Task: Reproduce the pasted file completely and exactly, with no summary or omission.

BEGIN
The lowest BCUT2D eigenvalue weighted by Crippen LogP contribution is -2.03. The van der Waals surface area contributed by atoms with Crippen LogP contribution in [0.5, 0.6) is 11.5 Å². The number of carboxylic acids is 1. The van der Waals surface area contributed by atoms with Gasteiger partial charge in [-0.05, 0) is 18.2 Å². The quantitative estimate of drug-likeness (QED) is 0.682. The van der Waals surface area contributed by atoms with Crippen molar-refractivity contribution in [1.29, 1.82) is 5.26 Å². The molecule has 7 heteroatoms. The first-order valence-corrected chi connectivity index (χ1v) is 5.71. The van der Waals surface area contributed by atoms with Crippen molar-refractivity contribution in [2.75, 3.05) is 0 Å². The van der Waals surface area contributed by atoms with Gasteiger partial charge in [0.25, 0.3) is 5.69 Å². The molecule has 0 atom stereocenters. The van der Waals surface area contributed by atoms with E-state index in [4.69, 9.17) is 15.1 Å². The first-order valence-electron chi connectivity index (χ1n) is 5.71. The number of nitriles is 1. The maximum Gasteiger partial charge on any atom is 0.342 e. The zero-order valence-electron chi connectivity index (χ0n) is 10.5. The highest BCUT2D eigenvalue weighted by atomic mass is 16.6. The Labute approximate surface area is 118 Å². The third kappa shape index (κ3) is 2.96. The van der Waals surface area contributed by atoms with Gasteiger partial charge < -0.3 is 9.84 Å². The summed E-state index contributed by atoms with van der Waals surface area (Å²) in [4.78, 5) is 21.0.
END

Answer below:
The lowest BCUT2D eigenvalue weighted by Crippen LogP contribution is -2.03. The van der Waals surface area contributed by atoms with Crippen LogP contribution in [0.5, 0.6) is 11.5 Å². The number of carboxylic acids is 1. The van der Waals surface area contributed by atoms with Gasteiger partial charge in [-0.05, 0) is 18.2 Å². The quantitative estimate of drug-likeness (QED) is 0.682. The van der Waals surface area contributed by atoms with Crippen molar-refractivity contribution in [1.29, 1.82) is 5.26 Å². The molecule has 7 heteroatoms. The first-order valence-corrected chi connectivity index (χ1v) is 5.71. The van der Waals surface area contributed by atoms with Crippen molar-refractivity contribution in [2.75, 3.05) is 0 Å². The van der Waals surface area contributed by atoms with Gasteiger partial charge in [0.25, 0.3) is 5.69 Å². The molecule has 0 atom stereocenters. The van der Waals surface area contributed by atoms with E-state index in [4.69, 9.17) is 15.1 Å². The first-order valence-electron chi connectivity index (χ1n) is 5.71. The number of nitriles is 1. The maximum Gasteiger partial charge on any atom is 0.342 e. The zero-order valence-electron chi connectivity index (χ0n) is 10.5. The highest BCUT2D eigenvalue weighted by atomic mass is 16.6. The Labute approximate surface area is 118 Å². The third kappa shape index (κ3) is 2.96. The van der Waals surface area contributed by atoms with Gasteiger partial charge < -0.3 is 9.84 Å². The summed E-state index contributed by atoms with van der Waals surface area (Å²) in [4.78, 5) is 21.0.